Gender itself is not the same across cultures and this variation is not neutral. The Euro-Western paradigm of gender that I’m steeped in and reacting to is also notoriously racist and colonialist, including in how Whiteness impacts whose non-binary identities are accepted and privileged and how they are understood and represented. I try always to be mindful of that when I’m navigating gender across different contexts and not rely uncritically on my own internalized framework (which I certainly have even if consciously I find it a silly and alienating way to conceptualize gender). When I am a guest in another space (literally or metaphysically), as a general practice I default to the cultural norms and expectations of that space, and keep myself open to dialogue and deeper understandings as I go.
What if I make a mistake?
Don’t panic. Mistakes happen. I make them too, with my own pronouns as well as with other people’s. You’re swimming against the current of your own habits and ingrained social expectations, so it happens.
The best thing to do is to acknowledge the mistake, correct it, and move on. If you catch yourself in the moment, correct it in the moment—“Whoops, scratch that, they are here to help us with our logic model.” If you realize it after the fact, acknowledge it to yourself, make a note of it, and keep trying. Sometimes people feel the need to draw me aside for a personal apology and check-in, and I can appreciate that and where that comes from, but the coolest thing for me is to know people are making an effort. Having someone handle the inevitable slip-up in a relaxed way, especially if it’s around other people, is awesome for me, because it models that learning to use unfamiliar pronouns is do-able, socially acceptable, and doesn’t have to be scary or dramatic.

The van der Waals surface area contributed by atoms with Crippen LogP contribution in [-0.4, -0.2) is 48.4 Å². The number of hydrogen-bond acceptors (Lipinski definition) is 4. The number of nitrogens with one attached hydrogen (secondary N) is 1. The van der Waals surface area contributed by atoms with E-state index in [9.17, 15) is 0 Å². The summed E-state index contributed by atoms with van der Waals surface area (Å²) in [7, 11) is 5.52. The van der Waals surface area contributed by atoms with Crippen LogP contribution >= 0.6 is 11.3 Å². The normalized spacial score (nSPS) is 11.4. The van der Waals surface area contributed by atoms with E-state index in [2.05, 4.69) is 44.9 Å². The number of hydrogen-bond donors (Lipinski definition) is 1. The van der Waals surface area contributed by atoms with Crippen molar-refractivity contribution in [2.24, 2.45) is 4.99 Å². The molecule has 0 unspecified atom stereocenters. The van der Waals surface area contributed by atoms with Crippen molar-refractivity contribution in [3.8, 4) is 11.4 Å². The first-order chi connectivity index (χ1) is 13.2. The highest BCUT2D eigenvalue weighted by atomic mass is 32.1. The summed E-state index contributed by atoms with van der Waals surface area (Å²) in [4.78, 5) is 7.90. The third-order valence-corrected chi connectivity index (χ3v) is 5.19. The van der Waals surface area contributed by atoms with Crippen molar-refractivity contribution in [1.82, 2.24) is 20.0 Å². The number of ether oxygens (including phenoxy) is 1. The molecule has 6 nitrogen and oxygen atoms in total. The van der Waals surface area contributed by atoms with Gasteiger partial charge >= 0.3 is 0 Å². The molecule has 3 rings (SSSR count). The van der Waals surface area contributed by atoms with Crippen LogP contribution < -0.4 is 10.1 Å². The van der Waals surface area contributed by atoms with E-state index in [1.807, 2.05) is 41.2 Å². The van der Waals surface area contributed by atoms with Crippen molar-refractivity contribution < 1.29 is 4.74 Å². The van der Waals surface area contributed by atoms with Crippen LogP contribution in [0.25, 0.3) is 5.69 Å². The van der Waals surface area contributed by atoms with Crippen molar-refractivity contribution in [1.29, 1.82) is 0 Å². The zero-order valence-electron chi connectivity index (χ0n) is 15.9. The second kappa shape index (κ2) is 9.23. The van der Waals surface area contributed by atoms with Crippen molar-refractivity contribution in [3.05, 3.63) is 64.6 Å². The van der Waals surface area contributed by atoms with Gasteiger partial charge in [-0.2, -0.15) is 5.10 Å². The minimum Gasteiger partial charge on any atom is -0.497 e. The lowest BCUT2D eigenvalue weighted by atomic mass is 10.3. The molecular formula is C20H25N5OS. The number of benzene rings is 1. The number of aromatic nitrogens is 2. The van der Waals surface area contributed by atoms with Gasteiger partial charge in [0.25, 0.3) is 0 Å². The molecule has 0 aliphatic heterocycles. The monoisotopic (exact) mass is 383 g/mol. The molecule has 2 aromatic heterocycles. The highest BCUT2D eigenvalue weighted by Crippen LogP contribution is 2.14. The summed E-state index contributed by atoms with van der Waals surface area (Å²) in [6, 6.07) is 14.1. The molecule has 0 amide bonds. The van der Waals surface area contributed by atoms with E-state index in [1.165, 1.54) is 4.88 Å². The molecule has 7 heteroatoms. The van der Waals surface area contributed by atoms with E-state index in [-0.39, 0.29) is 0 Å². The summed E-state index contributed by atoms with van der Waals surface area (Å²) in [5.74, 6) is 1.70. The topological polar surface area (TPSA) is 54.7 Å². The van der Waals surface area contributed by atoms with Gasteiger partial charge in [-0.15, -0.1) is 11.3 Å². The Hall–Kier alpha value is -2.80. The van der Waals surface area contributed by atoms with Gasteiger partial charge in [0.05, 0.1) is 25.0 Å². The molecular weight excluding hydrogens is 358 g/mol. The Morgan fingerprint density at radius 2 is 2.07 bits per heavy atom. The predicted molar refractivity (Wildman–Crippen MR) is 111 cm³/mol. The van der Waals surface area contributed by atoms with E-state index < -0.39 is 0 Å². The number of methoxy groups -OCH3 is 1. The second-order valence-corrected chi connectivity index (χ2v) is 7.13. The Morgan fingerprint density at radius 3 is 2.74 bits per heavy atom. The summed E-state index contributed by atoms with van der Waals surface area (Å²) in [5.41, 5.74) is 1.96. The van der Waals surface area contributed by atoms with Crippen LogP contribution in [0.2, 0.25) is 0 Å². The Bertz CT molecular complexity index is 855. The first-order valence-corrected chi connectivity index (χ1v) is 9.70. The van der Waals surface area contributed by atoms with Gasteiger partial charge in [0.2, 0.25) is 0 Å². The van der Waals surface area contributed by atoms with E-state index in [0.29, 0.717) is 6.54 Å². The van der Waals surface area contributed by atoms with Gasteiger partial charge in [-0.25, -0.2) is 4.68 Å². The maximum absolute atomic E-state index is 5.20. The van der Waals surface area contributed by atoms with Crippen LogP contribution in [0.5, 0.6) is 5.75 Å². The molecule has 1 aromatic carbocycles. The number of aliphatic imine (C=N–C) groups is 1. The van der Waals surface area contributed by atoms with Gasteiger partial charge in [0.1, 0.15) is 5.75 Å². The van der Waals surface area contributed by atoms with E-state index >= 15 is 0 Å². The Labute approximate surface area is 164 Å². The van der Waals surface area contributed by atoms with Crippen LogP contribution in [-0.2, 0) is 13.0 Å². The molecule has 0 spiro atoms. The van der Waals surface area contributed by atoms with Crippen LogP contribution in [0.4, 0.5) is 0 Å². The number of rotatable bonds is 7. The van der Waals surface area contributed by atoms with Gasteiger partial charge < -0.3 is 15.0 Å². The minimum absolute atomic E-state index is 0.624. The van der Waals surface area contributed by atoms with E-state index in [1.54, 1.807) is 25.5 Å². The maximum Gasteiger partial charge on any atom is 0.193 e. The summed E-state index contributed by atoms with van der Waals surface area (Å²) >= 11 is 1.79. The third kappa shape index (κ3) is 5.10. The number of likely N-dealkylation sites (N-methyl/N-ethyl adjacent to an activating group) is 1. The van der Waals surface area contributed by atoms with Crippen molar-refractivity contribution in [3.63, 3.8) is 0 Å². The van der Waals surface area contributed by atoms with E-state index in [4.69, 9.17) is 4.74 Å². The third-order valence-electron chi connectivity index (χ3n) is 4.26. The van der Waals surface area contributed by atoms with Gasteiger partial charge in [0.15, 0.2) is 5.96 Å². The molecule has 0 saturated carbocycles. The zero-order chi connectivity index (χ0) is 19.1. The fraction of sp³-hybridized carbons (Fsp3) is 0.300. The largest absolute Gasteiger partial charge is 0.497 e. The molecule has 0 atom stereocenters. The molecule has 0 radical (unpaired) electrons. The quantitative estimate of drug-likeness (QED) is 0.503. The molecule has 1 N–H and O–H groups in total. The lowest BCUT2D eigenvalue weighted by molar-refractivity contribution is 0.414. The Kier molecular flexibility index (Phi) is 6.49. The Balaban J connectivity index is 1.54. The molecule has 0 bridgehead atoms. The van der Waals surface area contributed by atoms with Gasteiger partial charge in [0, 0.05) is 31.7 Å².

If you find yourself getting stuck on it though, the best advice I can offer is to keep going, be kind to yourself, avoid attaching negative self-judgements to the process (the last thing I want people associating me and my pronouns with is feeling crappy about themselves), and think of it as an opportunity for reflection and self-discovery. We adapt our terms of reference for other people all the time—we understand that people don’t stay the same age as when we first met them, that we may learn to use new names with them over time (like when someone grows out of a childhood nickname, or changes their name through marriage or divorce). While habit plays a role in sustaining old patterns, another factor is whether we genuinely embrace and feel comfortable in the new pattern. If that seems like it could be a hold-up, try digging into that a little deeper. Exploring ideas of gender identity and gender expression can be valuable for everyone. Who isn’t refreshed by a good old-fashioned paradigm shift? It can also be helpful to connect with other people who are working through the same thing (my mother and sister help keep each other on track, for example). Doing things together is always easier than going it alone. Even if I’m the first person you meet who asks you to use different pronouns than you expected, I’m unlikely to be the last, so it’s all good practice.
If you do slip up around me, chances are that I won’t correct you. Not because it doesn’t matter to me, but because it’s just a lot to invest the time and energy in across all the people I interact with on a daily basis. I can’t micromanage it, so I put it out there and trust that together we’ll make it work in time. If I ever do check in with you about it, be assured it comes from a place of trusting you and wanting to work with you around it.
(Also going to re-iterate here that this is all advice specific to me which should not be assumed to be universally applicable.)
Same! It’ll be okay.
Can I talk to you about gender stuff?
Yes, but promise me you’ll get to know me first and that we’ll talk about more than gender stuff and that you’ll talk about gender stuff with lots of other people too. I’m a multifaceted and fascinating individual. I have many thoughts and opinions on things beyond gender, like the Oxford comma, leopard slugs, Irish soda bread recipes, and the Alien film franchise. (And program evaluation!)